Globalization. Ed. Samuel S. Kim. Cambridge, UK: Cambridge University Press, 2000. 1-28. Print.

Moon, Seungsook. “Overcome by Globalization: The Rise of a Women’s Policy in South

Korea.” Korea’s Globalization. Ed. Samuel S. Kim. Cambridge, UK: Cambridge University Press, 2000. 126-146. Print.

Moon, Katharine H.S. “Prostitute Bodies and Gendered States in U.S.-Korean Relations.”

Dangerous Women: Gender & Korean Nationalism. Eds. Elaine H. Kim and Chungmoo Choi. New York, New York: Routledge, 1998. 141-174. Print.

Moon, Katharine H.S. Sex Among Allies: Military Prostitution in U.S.-Korea Relations. New

York: Columbia University Press, 1997.

Moon, Katherine H.S. “Stars and Stripes and Sex: Nationalism and globalization in the Gijichon”

Women’s History in Modern Korea. Seoul Natinoal University, 2004.

Soh, Chung Hee. “Military prostitution and women’s sexual labour in Japan and Korea.” Gender

and Labour in Korea and Japan: Sexing class. Eds. Ruth Barraclough and Elyssa Faison. New York, New York: Routeledge, 2009. 44-59. Print.

Uncovering and Utilizing Uncertainty: Interdisciplinary Field Studies Majors (ISF) and their Personal/Academic Development during College

This post was originally submitted as an interview assignment for Professor Claire Talwalker’s class, “Scope of Methods and Research in International Area Studies,” in Fall 2011.

When first passing though the brick-laden Sather Gate at UC Berkeley’s campus as freshmen, students face a looming task – to define their academic interests with a particular major. Confronted with such an undertaking, college seniors, Adam and Jessica*, chose the Interdisciplinary Field Studies Major (ISF) to mitigate anxieties provoked by the uncertainty they associated with single-discipline majors; and to accommodate their diverse interests. Then, their personal and academic experiences in college revealed to them that this uncertainty would always exist. As such, Adam and Jessica’s college experiences helped them grow from students who chose ISF Majors in order to appease their fear and anxiety of uncertainty to ones who learned to be comfortable with uncertainty and even use it towards constructive personal and academic development.

During their freshmen and sophomore years, Adam and Jessica formed academic interests through extra-curricular activities they enjoyed outside the classroom. Nearing the end of their lower division studies, Adam and Jessica both grappled with the challenge of framing their interests within the scope of an academic major. For each, single-discipline majors provoked a certain anxiety resulting from their notions of different opportunity costs of limiting their coursework to one discipline. Adam and Jessica chose the ISF Major to alleviate this anxiety and to accommodate the diverse interests they’d formed through extra-curricular activities.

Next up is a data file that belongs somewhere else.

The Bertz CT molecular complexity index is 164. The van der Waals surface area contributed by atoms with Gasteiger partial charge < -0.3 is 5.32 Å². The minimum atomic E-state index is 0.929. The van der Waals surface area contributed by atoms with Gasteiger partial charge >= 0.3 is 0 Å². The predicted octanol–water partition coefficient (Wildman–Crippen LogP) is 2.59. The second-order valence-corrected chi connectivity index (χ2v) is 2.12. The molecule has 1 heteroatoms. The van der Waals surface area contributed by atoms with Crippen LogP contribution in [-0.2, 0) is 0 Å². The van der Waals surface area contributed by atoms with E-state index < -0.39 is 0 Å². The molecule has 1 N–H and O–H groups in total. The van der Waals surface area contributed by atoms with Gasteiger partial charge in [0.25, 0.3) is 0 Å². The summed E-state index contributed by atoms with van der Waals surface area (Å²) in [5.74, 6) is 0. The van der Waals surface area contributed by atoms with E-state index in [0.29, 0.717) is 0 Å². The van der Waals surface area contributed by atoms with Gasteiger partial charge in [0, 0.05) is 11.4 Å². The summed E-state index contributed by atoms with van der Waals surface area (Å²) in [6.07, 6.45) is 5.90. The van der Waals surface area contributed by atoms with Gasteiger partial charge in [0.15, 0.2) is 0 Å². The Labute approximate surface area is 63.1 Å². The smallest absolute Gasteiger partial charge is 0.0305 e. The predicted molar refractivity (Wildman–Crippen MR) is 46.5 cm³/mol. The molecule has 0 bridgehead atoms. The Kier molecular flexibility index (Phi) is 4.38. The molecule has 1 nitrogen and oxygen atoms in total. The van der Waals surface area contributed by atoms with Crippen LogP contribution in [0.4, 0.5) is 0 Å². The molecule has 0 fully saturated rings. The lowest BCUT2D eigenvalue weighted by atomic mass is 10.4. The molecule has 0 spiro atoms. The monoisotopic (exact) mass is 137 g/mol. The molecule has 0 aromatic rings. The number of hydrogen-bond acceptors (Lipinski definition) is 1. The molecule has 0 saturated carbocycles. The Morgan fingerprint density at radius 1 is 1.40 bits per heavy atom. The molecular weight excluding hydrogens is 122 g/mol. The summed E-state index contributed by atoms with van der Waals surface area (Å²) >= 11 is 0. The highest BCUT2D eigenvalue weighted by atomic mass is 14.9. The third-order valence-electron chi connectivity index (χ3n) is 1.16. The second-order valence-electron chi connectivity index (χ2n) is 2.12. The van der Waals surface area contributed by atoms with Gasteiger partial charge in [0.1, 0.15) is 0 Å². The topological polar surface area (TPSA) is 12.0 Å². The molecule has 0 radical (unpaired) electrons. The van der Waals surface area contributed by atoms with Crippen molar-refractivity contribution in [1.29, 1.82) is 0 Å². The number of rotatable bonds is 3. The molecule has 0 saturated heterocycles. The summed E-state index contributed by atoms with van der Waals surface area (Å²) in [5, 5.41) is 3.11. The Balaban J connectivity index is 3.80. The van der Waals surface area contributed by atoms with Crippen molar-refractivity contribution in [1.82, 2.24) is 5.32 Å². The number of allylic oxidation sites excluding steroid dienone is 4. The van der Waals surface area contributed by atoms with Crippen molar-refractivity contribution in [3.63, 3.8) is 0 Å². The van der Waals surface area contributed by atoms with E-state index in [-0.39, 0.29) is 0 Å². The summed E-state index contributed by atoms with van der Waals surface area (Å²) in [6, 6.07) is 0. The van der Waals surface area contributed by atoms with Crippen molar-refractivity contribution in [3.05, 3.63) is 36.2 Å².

Adam chose ISF in order to accommodate his multi-disciplinary interests, “science and people,” and to appease his fear of limiting his career path in ways that contradicted his “adolescent fantasy” of his future. He felt, “the things that we can know for sure are kind of arguable. There’s art, there’s science, there’s the natural world,” but the things that really mattered to him, that he cared about, were other people – his relationships. He also loved sports, hiking, the outdoors, and Michael Crighton novels. Adam felt there was an “opportunity cost” to narrowing his academic studies to a single disciple. For Adam, choosing a major meant committing to the career path he imagined students in a particular major must take. He felt a tug towards science majors like Astronomy or Engineering, but liked “extra-curricular junk too much,” and didn’t want to settle for the demanding and anti-social work schedules he associated with students that graduate with such majors. In addition, social science majors like “Psychology” “ruled out being someone who could go on a hike and say, ‘oh that’s this kind of bird, that’s this kind of a tree, or did you know that rocks form this way?’” So, by considering the activities he enjoyed – engaging with people, hiking, reading science-fiction novels – Adam ruled out single-discipline majors because of his vision of what he did or did not want to his future self to be like. Then, he chose the ISF Major as a way to explore interests formed through his favorite activities in a way that would allow him to fulfill his vision of his future self.